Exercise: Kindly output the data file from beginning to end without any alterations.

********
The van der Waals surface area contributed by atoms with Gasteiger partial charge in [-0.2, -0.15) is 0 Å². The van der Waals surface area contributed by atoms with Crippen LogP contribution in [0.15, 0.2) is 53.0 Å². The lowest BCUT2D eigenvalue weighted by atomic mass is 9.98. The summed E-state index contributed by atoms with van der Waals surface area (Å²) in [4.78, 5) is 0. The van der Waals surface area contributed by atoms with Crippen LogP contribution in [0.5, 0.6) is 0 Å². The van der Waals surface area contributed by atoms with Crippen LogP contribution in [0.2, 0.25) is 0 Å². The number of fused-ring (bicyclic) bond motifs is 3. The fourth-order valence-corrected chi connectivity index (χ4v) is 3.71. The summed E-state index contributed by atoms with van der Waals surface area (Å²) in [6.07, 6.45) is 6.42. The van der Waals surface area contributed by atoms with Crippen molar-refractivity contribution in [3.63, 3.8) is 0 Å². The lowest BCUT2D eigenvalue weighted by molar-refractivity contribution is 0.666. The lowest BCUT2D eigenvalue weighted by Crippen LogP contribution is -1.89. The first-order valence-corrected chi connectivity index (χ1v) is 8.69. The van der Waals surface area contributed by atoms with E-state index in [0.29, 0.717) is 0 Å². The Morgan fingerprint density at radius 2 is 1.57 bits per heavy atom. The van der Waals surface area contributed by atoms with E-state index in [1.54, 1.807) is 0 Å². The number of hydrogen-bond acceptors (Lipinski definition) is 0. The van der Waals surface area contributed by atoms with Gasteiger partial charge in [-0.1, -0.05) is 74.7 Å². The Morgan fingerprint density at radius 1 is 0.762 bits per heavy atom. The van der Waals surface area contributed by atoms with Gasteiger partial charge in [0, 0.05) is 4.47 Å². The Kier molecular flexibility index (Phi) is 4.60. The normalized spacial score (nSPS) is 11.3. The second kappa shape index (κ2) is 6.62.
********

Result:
The van der Waals surface area contributed by atoms with Gasteiger partial charge in [-0.2, -0.15) is 0 Å². The van der Waals surface area contributed by atoms with Crippen LogP contribution in [0.15, 0.2) is 53.0 Å². The lowest BCUT2D eigenvalue weighted by atomic mass is 9.98. The summed E-state index contributed by atoms with van der Waals surface area (Å²) in [4.78, 5) is 0. The van der Waals surface area contributed by atoms with Crippen LogP contribution in [0.5, 0.6) is 0 Å². The van der Waals surface area contributed by atoms with Crippen LogP contribution in [0.2, 0.25) is 0 Å². The number of fused-ring (bicyclic) bond motifs is 3. The fourth-order valence-corrected chi connectivity index (χ4v) is 3.71. The summed E-state index contributed by atoms with van der Waals surface area (Å²) in [6.07, 6.45) is 6.42. The van der Waals surface area contributed by atoms with Crippen molar-refractivity contribution in [3.63, 3.8) is 0 Å². The lowest BCUT2D eigenvalue weighted by molar-refractivity contribution is 0.666. The lowest BCUT2D eigenvalue weighted by Crippen LogP contribution is -1.89. The first-order valence-corrected chi connectivity index (χ1v) is 8.69. The van der Waals surface area contributed by atoms with E-state index in [0.29, 0.717) is 0 Å². The Morgan fingerprint density at radius 2 is 1.57 bits per heavy atom. The van der Waals surface area contributed by atoms with E-state index in [1.54, 1.807) is 0 Å². The number of hydrogen-bond acceptors (Lipinski definition) is 0. The van der Waals surface area contributed by atoms with Gasteiger partial charge in [-0.1, -0.05) is 74.7 Å². The Morgan fingerprint density at radius 1 is 0.762 bits per heavy atom. The van der Waals surface area contributed by atoms with Gasteiger partial charge in [0, 0.05) is 4.47 Å². The Kier molecular flexibility index (Phi) is 4.60. The normalized spacial score (nSPS) is 11.3. The second kappa shape index (κ2) is 6.62.